The Revisionist: Does Wilder Deserve Credit? 

Call it blurred vision, or blood-in-the-eyes vision.

Mayor L. Douglas Wilder's Visions newsletter blasted to more than 10,000 residents every two weeks has gotten a little testy of late. Consider the Sept. 5 edition, which came a day after Style's cover story detailing Wilder's lack of attention in the arena of economic development.

In the newsletter, Wilder takes a bare-knuckled swing at the Greater Richmond Partnership, writing that it's "Highly Paid to 'Trash' the City."

The partnership, the newsletter continues, "dare not take any credit for any jobs resulting from the Virginia Biotech Park, the new Philip Morris research facility, or the Hilton Hotel project Downtown. We know who is responsible for all of that, don't we?"

Well, not exactly. Is Wilder taking credit for the Virginia BioTechnology Research Park, which launched in 1992 as an incubator for technology and biotech firms but struggled for years to attract startups?

The biotech park opened in 1996, four years after it was announced, and struggled for several years to attract new jobs. Certainly the biotech park launched while Wilder was governor, but the jobs he's taking credit for didn't come until years after Wilder left the Executive Mansion.

How about the Philip Morris research facility, under construction downtown?

The announcement of that project came in 2005, three months after Wilder took his post as mayor. The courtship with Philip Morris involved former Gov. Mark R. Warner and — dare we say his name — Greater Richmond Partnership President Gregory H. Wingfield, who with a group of local businessmen aggressively began recruiting Philip Morris USA to move its headquarters from New York to Richmond in 2002, not long after New York banned smoking in public buildings. That paved the way for Philip Morris to bring its research facility downtown.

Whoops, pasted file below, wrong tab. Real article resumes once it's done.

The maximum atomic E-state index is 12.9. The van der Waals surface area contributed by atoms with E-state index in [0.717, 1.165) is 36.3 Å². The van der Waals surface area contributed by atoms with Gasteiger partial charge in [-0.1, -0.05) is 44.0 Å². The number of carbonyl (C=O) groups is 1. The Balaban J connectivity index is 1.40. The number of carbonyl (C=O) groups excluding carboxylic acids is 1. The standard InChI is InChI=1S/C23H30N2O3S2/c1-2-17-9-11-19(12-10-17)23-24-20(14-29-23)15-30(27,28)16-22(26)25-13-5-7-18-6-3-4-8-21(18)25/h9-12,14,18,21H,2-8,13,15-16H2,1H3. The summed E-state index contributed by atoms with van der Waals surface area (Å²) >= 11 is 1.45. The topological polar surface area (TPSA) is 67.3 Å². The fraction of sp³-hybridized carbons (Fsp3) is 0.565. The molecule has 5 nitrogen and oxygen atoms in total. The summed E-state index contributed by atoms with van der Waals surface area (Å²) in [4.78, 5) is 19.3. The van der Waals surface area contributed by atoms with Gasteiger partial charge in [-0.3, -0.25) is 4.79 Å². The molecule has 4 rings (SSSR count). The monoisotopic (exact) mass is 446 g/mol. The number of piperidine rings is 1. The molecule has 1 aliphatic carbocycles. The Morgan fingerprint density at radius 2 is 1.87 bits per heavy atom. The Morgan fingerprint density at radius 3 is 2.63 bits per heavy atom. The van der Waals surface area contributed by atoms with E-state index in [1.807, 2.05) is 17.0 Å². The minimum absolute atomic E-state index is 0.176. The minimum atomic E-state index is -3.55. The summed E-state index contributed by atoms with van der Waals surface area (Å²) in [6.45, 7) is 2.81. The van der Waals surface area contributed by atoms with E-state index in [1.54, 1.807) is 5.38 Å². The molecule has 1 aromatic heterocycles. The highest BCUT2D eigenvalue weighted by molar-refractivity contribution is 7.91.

And the Hilton Hotel project?

The planned hotel, in the works since former City Manager Calvin Jamison helped launch the Broad Street Community Development Authority in 2002, hasn't created any new jobs — yet. Construction on the former Miller & Rhoads department store downtown has barely started.

The vitriol directed at Wingfield and the partnership, City Council President G. Manoli Loupassi says, seems a bit disingenuous. After all, Loupassi points out, Philip Morris' John R. Nelson, president of operations and technology, sits on the partnership's board of directors and was recently named vice chairman for 2006-2007. Loupassi is the partnership's chairman.

"That alone speaks for how much Philip Morris values the presence of the organization in the region," Loupassi says. "In that respect, it is bad form to send out an e-mail with that kind of misinformation to 10,000 people."

Wingfield declines to comment on Wilder's newsletter. S

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